Exercise also increases levels of the protein PGC-1alpha. Research has shown that people with Alzheimer's have less PGC-1alpha in their brains and cells that contain more of the protein produce less of the toxic amyloid protein associated with Alzheimer's.22
Exercise May Reduce Cognitive Decline in Those at High Risk of Dementia
If you know you're at increased risk of dementia, for instance if a close family member has been diagnosed, it's even more important to adhere to a regular exercise program. In seniors who are at high risk of dementia, cognitive decline can be reduced with a comprehensive program addressing diet, exercise, brain training and managing metabolic and vascular risk factors.23
Exercise initially stimulates the production of a protein called FNDC5, which in turn triggers the production of BDNF, or brain-derived neurotrophic factor. In your brain, BDNF not only preserves existing brain cells,24 it also activates brain stem cells to convert into new neurons and effectively makes your brain grow.
Research confirming this includes a study in which seniors aged 60 to 80 who walked 30 to 45 minutes, three days per week, for one year increased the volume of their hippocampus by 2 percent.25 Higher fitness levels were also associated with a larger prefrontal cortex.
Exercise Reduces Breast Cancer Recurrence, Helps Prevent Cancer
In terms of cancer, exercise is also crucial for both prevention and treatment. In a meta-analysis of 67 studies that examined the most important lifestyle factors to help prevent breast cancer recurrence, exercise came out on top.26 Those who exercised regularly reduced their risk of dying from breast cancer by 40 percent compared to those who didn't exercise.27,28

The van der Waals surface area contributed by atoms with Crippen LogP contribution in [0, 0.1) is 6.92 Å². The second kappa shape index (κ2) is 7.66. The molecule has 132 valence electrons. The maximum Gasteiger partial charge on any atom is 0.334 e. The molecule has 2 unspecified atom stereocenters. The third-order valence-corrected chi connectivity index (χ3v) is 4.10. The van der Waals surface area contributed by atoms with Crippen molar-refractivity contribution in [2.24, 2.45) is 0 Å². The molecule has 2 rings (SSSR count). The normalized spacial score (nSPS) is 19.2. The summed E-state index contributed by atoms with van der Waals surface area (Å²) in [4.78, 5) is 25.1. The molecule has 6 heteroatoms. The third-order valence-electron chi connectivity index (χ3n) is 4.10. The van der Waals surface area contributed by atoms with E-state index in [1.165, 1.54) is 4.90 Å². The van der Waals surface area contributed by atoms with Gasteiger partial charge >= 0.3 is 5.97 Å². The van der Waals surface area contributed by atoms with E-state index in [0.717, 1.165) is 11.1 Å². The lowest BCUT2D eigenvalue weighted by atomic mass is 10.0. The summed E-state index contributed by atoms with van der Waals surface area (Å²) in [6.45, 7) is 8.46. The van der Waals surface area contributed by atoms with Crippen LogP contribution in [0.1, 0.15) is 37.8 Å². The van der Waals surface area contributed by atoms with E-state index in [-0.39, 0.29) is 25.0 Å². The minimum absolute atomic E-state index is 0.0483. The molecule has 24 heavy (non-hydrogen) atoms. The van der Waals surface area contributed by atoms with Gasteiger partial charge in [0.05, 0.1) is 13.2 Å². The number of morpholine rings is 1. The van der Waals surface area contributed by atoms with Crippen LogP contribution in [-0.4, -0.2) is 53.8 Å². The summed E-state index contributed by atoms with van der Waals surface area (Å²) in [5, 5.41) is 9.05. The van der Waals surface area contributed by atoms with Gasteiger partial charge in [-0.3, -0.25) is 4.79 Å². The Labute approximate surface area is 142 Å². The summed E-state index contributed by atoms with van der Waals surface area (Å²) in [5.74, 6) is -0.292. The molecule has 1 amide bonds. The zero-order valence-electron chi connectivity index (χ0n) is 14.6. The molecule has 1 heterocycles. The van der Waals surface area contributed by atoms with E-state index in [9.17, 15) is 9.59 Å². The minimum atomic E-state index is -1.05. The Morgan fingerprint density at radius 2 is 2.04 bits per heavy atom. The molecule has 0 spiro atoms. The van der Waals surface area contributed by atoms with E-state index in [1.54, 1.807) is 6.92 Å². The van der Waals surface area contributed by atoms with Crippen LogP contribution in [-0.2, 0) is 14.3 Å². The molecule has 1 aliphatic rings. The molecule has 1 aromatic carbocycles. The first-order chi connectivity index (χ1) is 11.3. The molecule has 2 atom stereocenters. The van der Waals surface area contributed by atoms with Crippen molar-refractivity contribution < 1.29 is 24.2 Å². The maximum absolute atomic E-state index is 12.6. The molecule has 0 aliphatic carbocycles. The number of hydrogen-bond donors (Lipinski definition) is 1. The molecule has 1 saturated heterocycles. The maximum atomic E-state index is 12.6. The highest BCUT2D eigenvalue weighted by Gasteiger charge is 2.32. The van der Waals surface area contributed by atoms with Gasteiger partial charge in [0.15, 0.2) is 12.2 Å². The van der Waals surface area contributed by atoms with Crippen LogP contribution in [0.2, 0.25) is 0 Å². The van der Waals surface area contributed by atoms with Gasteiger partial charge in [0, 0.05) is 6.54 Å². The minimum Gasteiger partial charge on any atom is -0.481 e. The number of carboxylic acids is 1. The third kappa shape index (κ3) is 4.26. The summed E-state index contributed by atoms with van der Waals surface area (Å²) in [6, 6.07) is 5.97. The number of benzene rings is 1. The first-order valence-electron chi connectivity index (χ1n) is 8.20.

Previous research has also shown that breast and colon cancer patients who exercise regularly have half the recurrence rate than non-exercisers.29 As for prevention, being fit in middle-age cut men's risk of being diagnosed with lung cancer by 55 percent and bowel cancer by 44 percent.30
High levels of cardiorespiratory fitness in middle age also helped men survive cancer, reducing their risk of dying from lung, bowel and prostate cancer by nearly one-third (32 percent). Not surprisingly, it also reduced their risk of dying from cardiovascular disease by 68 percent.
The degree to which exercise cuts your cancer risk varies depending on the type of cancer and other factors, but the data shows physically active individuals have a 20 percent to 55 percent lower risk of cancer than their sedentary peers. For example, compared to inactive people, active men and/or women have a 20 percent to 30 percent lower risk of breast cancer and a 30 percent to 40 percent lower risk of colon cancer.31
Further, an analysis of 12 studies that included data from 1.4 million people of a wide range of ethnic backgrounds from both the U.S. and Europe over the course of 11 years found that those who exercised more had, on average, a 7 percent lower risk of developing any kind of cancer and a 20 percent lower risk of cancers of the esophagus, lung, kidney, stomach, endometrium and others.32
What Are You Waiting For?
If you're an avid exerciser, keep up the good work. If you're looking for some motivation to get started, identify what it is you seek to gain from exercise. Homing in on the immediate rewards, such as being able to think more clearly and boosting your mood, may be more effective than "avoiding heart disease and cancer," but they're all rewards worth seeking.
Next, pencil it into your calendar like you would any other appointment — and just do it. The more you exercise, the more you'll experience the benefits and highs that go along with it, and the memory of the positive feedback helps motivate you to exercise the next time. Remember, also, that exercise is only one part of staying physically active. It's equally important to keep from being sedentary during your non-exercise hours by replacing too much sitting time with active movement.